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Feathers

 
pollinator
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After my successful reuse of local sheep wool, I'm now into bird feathers. Wet feathers after butchering are usually discarded (hopefully composted). Some people make pillows or dusters for house cleaning, or for bee keepers.

I currently have an idea for an art project, and I'd love to use the wet feathers. Yesterday, people from whom I bought a chicken carcass plucked some dry feathers for me, before killing the poor chicken:



...because they thought that the wet feathers will be useless. But they gave them to me too. The bird was a male Green-legged Partridge, so the feathers are really pretty.

I'm now drying the wet feathers on paper towels, but the dry ones aren't very clean either... so I'd love to learn to clean them somehow, but to have them still fluffy afterwards. I will also get feathers from ducks and geese later.
 
Flora Eerschay
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The wet feathers, now almost dry. They don't look very bad... But maybe there is a better way of processing them?
feathers-drying-for-use.jpg
feathers drying for use
feathers drying for use
 
gardener
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I go hiking in places that have funky birds (I live in Brazil, one thing we have a lot of is funky birds) and collect their fallen feathers, and I also worked at a shelter for abandoned parrots, so I have accumulated a decent amount of feathers.
First, be warned- there are bugs that eat feathers, so keep an eye on your art project. I have some fancy parrot feathers I stashed away and opened up the bag to find what looked like the mess after pantry bugs eat your beans or rice. I don't know how to repel them without toxic gick.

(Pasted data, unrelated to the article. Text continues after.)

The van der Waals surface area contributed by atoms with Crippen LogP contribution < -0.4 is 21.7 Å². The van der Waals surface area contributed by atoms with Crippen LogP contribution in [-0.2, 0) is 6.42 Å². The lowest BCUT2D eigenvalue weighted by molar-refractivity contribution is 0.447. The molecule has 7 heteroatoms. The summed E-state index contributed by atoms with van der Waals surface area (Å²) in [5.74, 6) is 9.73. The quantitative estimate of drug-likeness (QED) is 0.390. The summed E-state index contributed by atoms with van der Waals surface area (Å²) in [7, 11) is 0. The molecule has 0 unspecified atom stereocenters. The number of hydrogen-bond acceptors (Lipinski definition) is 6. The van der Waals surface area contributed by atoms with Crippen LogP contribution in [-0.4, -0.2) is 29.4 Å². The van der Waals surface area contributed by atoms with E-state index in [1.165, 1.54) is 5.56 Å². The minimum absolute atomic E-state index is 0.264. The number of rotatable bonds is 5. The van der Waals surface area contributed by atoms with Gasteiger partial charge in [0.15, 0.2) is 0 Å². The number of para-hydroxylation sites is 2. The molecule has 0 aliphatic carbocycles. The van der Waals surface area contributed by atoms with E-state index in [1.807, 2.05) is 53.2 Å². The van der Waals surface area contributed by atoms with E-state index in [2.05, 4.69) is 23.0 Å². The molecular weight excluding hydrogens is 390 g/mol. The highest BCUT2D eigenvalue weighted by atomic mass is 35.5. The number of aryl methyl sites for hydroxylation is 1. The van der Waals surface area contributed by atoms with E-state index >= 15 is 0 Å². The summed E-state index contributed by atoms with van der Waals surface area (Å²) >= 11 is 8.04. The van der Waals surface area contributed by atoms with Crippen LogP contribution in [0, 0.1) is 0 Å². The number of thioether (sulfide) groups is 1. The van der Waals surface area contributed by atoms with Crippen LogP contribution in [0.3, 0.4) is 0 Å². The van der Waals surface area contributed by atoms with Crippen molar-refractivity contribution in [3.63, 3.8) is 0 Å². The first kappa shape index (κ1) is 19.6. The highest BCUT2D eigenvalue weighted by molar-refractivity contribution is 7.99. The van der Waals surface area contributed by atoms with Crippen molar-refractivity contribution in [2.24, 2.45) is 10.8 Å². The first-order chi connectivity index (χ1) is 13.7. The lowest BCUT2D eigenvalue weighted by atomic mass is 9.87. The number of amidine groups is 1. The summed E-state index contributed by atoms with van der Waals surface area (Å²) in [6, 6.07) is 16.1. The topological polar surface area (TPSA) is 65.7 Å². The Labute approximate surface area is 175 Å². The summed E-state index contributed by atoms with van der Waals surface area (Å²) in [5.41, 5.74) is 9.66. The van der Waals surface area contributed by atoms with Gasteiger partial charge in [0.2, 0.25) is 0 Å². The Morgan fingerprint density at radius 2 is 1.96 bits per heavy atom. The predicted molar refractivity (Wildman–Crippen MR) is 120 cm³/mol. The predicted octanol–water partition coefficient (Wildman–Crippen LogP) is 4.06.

I usually find my feathers on the beach, so I want to get the salt and sand (and who knows what else) off, so I usually wash them in very dilute soapy water (dish soap). That's it. If I were going to use them near my face I'd be concerned about bacterial contamination and maybe use boiling water, but I don't. Once your feathers are dry you sort of "comb" them with your fingers (just like a bird preening) and the feather fibers will fall into place.
 
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First, be warned- there are bugs that eat feathers, so keep an eye on your art project. I have some fancy parrot feathers I stashed away and opened up the bag to find what looked like the mess after pantry bugs eat your beans or rice. I don't know how to repel them without toxic gick.



I wonder if leaving the feathers in the freezer for a while would kill off said bugs and perhaps other potentially icky beings that might be on the feathers? Or perhaps covering them in salt or DE could work to get rid of critters, if you didn't want to wash them?  

I have quite the collection of feathers as well. I normally don't clean them or anything, but am trying the freezing for some feathers I removed from a roadkill bird. I was afraid washing them with soap might mess them up by removing the oils and that I wouldn't be able to preen them back into shape, but looks like it works ok. So I will probably do that too. Thanks!
 
Tereza Okava
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I wouldn`t use full strength shampoo or anything that might totaly strip the natural oils, but a one-shot wash with dilute soap shouldn`t be too harsh.
We don't have DE here so I have no experience with it, but it might work, same with freezing (works for beans, right?). Worth a shot!
I look forward to seeing what you make!
 
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